Of those brilliant use, 2-3 will emerge as being able to gain major mainstream traction from those apps and build themselves a brand name.

    A good chunk of the interesting and brilliant apps will either be by existing players, or be bought by major current players like Apple, Google, Amazon, Microsoft or Facebook.

    That's how it went for the apps market, or almost any market really.

    Apple has already made its part to make it happen.

    cornchipwatto_cobralolliver
  • Reply 14 of 32


    Face ID




    A bit off topic, but most every time I see this picture, I find myself pausing to admire it. The overall composition, with Phil Schiller against the floating backdrop image of a woman lit by the representational glow of a camera sensing her face is very captivating.
    teejay2012cornchipwelshdogd_2watto_cobralolliverRayz2016
  • Reply 15 of 32
    From the AR apps I've seen so far, there doesn't seem to be anything that will help Apple sell more iPhones. Of course, that's probably not Apple's intentions. I'm only taking a personal near-term look at the technology and there may be a lot more to AR than I realize. I just don't see hordes of people rushing out to buy iPhones to play with the simple AR apps that are now available.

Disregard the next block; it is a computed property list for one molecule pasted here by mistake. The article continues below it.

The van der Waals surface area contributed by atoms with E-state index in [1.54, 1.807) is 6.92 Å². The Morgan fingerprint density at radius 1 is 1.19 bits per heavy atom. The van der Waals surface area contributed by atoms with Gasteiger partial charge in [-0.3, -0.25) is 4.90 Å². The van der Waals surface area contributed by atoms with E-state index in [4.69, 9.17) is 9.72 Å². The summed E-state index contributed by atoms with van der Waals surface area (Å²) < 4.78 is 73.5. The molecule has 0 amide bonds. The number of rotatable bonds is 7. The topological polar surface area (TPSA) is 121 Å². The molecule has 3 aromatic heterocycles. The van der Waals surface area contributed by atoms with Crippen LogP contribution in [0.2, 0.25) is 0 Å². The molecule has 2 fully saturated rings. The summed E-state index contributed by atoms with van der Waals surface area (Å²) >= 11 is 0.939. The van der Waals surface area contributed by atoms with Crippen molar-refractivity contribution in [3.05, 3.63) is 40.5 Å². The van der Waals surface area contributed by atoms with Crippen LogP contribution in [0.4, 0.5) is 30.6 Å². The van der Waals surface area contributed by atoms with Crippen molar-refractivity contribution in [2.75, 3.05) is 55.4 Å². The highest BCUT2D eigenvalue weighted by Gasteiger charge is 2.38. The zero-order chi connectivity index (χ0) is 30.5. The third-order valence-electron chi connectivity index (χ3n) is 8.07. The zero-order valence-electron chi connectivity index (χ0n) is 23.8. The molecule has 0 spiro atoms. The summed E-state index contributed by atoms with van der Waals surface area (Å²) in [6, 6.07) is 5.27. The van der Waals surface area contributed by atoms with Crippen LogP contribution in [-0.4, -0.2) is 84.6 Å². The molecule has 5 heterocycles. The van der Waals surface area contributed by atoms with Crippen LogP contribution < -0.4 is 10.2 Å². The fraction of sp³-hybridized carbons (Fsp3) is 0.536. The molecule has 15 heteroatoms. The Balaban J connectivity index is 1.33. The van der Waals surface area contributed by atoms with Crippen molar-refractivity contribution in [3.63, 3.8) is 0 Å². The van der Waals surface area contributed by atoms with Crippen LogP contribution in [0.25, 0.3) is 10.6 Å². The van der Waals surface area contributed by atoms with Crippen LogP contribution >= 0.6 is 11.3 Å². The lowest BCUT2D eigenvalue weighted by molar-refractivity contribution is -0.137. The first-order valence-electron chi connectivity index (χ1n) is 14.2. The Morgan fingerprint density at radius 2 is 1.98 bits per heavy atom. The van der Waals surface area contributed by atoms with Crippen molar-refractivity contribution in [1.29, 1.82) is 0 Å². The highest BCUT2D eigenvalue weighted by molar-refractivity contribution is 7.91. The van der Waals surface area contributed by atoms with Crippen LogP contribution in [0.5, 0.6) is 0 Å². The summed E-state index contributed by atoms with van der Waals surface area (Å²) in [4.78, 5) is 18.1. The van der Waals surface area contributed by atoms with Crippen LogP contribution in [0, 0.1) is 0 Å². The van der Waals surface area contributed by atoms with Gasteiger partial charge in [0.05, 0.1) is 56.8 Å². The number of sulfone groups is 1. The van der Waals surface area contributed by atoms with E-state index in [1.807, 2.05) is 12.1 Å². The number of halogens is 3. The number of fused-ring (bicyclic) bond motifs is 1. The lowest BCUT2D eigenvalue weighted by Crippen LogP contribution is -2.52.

• Reply 16 of 32
    With Google the tech is all about finding where you are and then slinging adverts to you.

    So you are standing outside a KFC with your 6yr old and suddenly a targetted ad appears offering you 10% off a big Mac and a Happy meal at the 'place' just down the road.
    It knows that you have your 6yr old with you and exactly where you are because of the rear facing camera and that everything is tied into location services. Your Android phone is their spy in your hands.

    Contrast that to Apple's approach.
    Only used when needed. etc etc
    It is all there in the article.
    Different requirements means different solutions.

    Personally I don't have much use for AR and absoulutely none for VR so at this stage of development, I'm certainly in the MEH camp. Maybe that will change. I don't know about the future though.
    I will wait for the 2019 phones before even considering upgrading but the article was well worth reading. Thanks.

    lolliver
  • Reply 17 of 32
    When I said ‘promotion for AR’ I didn’t mean slapping ‘lipstick on a pig’ to take advantage of a promotion.  The use of AR in an App has to be significant...